While the airport authorities themselves handle the lines leading into security (security itself won’t be reviewed here since airlines have zero control over that), the airlines do have a hand in influencing policies. Fortunately for me, I’ve become accustomed to accessing fast-track security for oneworld flights as a Sapphire, even though the benefit is only guaranteed for top-tier Emeralds, per the alliance benefits page.

Entrance to fast-track security at Madrid-Barajas Airport.

Entrance to fast-track security at Madrid-Barajas Airport

British has always extended fast-track security for not only myself but traveling companions as well (as have Air Berlin, Cathay Pacific, Japan Airlines, and of course American Airlines), and did so without exception this time as well, at both Heathrow’s Terminal 5 and its outstations (Berlin, Duesseldorf, and Stockholm, for me).

Thankfully British handled my check-in for my Iberia LHR-MAD flight and had no problem letting my companion through fast-track security as per usual. However in MAD, on our way to Brussels (BRU), we were stopped cold in our tracks. Since MAD uses automated gates that only open when a boarding pass coded with “Priority” is scanned, we approached the attendant on the side since my non-status companion would have such a coded pass. The attendant said in no uncertain terms that my companion would have to use the regular security queue. I inquired further about this, but she was adamant that this was the policy. Only after I asked to speak to a supervisor to confirm the oneworld policy did she relent and allowed my companion into the line, and only after she added my companion’s boarding pass info on a form on clipboard… that already had about 25 other entries on it.

Advantage: British Airways

Boarding and Takeoff

Unlike the multiple groups/zones that many U.S. carriers do for their boarding process, there are only two boarding groups for both British and Iberia; priority and general. Both had separate lanes that were policed pretty effectively. British seemed a bit more strict about measuring and weighing carry-on luggage. Iberia called for boarding before the cabin was ready, having us line up in the jet-bridge to “load the chamber” and board a few minutes later once the crew gave the ok. This seemed to be Iberia’s modus operandi to a quick departure; I personally rather would sit and relax for a few additional minutes, especially since priority (and pre-board) passengers were called first and thus were the ones waiting on the jet-bridge.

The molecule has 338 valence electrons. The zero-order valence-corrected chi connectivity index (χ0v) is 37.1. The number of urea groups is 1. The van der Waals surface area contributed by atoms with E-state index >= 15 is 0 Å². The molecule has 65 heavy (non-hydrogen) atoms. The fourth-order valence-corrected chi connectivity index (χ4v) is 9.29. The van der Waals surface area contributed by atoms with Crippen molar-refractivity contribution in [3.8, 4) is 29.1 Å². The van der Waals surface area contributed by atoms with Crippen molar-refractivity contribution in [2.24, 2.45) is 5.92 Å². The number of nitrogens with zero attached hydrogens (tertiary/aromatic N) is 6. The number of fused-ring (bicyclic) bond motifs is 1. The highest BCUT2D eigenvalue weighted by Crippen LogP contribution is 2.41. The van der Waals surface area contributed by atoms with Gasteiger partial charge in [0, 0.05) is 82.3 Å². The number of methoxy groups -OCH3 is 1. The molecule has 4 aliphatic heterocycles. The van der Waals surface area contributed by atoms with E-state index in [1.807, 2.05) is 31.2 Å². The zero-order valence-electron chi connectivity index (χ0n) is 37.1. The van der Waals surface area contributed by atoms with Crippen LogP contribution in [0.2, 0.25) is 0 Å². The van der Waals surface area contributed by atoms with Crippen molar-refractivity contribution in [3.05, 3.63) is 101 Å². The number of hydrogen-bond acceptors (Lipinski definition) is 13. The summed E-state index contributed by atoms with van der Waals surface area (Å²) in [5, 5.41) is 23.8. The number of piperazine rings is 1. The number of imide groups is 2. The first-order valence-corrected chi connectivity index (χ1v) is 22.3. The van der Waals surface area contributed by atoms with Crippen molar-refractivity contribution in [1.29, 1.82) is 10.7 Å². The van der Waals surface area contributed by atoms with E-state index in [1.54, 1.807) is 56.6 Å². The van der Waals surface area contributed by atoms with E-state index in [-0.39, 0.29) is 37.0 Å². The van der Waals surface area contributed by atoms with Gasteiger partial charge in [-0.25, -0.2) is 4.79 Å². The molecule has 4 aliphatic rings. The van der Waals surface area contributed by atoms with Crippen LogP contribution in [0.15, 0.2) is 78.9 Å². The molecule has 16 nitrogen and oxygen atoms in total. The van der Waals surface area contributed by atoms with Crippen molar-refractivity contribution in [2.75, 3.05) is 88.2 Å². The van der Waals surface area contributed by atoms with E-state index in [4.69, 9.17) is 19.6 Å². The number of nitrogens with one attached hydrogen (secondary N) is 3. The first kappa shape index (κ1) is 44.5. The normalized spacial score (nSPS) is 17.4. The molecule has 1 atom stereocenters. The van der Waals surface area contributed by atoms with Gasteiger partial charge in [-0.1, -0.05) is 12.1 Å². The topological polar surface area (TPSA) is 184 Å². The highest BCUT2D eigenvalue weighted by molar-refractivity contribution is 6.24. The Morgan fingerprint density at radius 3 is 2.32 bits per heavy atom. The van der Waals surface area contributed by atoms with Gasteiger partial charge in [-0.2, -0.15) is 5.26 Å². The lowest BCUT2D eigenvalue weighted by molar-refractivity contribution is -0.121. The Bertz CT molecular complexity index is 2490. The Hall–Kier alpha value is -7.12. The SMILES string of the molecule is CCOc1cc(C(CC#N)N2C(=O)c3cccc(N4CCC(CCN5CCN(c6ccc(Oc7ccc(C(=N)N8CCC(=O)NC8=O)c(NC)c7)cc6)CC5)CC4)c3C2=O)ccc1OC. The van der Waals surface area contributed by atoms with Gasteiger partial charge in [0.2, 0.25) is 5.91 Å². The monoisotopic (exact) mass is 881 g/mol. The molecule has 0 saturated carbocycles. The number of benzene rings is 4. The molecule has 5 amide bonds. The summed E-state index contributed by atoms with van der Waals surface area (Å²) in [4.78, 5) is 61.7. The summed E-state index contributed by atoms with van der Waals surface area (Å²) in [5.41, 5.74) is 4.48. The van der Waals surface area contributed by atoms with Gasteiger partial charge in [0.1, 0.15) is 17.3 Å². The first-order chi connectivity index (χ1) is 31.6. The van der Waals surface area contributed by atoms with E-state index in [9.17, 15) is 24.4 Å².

Boarding an Iberia Airbus A320 to Brussels at Madrid-Barajas Airport.

Boarding an Iberia Airbus A320 to Brussels at Madrid-Barajas Airport

Once on board, the cabin crews of both carriers were consistently welcoming, friendly, and helpful. The British crews were more thorough in making sure every single passenger was ready for departure (seat belts, seat backs, small carry-ons pushed all the way under, etc.), whereas the Iberia crews did more spot checking and wasn’t as intensive, but still well within the comfort threshold for safety.

Advantage: British, slightly

Seating

British Airways has been actively refurbishing their cabins with new slimline seats that have been panned by frequent passengers for their 30″ of pitch on their A320s (for comparison, Southwest offers 32-33″), which goes down to 29″ on the A319s. This is more dastardly considering that, like many European carriers, British uses the same seats in its pseudo-business cabin (which simply blocks the middle of a three-seat economy row with a removable center console). 30″ pitch for business class… that’s a tough pill to swallow. But at least the upholstery looks sharp and modern, albeit a bit firm. Interestingly, my non-convertible, non-exit-row seats on one of my A320 flights had a decent amount of legroom (see below), at least 32″… perhaps the seat installers mis-measured?

Iberia is even more miserable, with 28″ pitch and cramming 30 rows of seats into an Airbus A320 vs. 28 rows on British. Not only that, it’s very clear that Iberia skimped on the hardware, as their seats didn’t even have seat pockets in the usual place, replaced instead by some ugly covers and screws to where the pocket would normally attach. For business travelers, the middle seats are merely empty and unassigned, but there is a touch more pitch at 31″ in the section of seats in the forward half of the cabin where the convertible class seats are, so look for those rows in case they are sold as economy.

Neither airline offered any seat-back entertainment or WiFi on their narrowbody aircraft,  and only British offered drop-down screens.

Advantage: British

Inflight Service

This is where the two airlines really diverge in opposite directions. Mind you, both have the reputation (in my mind) of being full-service global carriers that are part of the prestigious alliance. I’d like to think that I was accurate in that assessment, but perhaps the world has changed.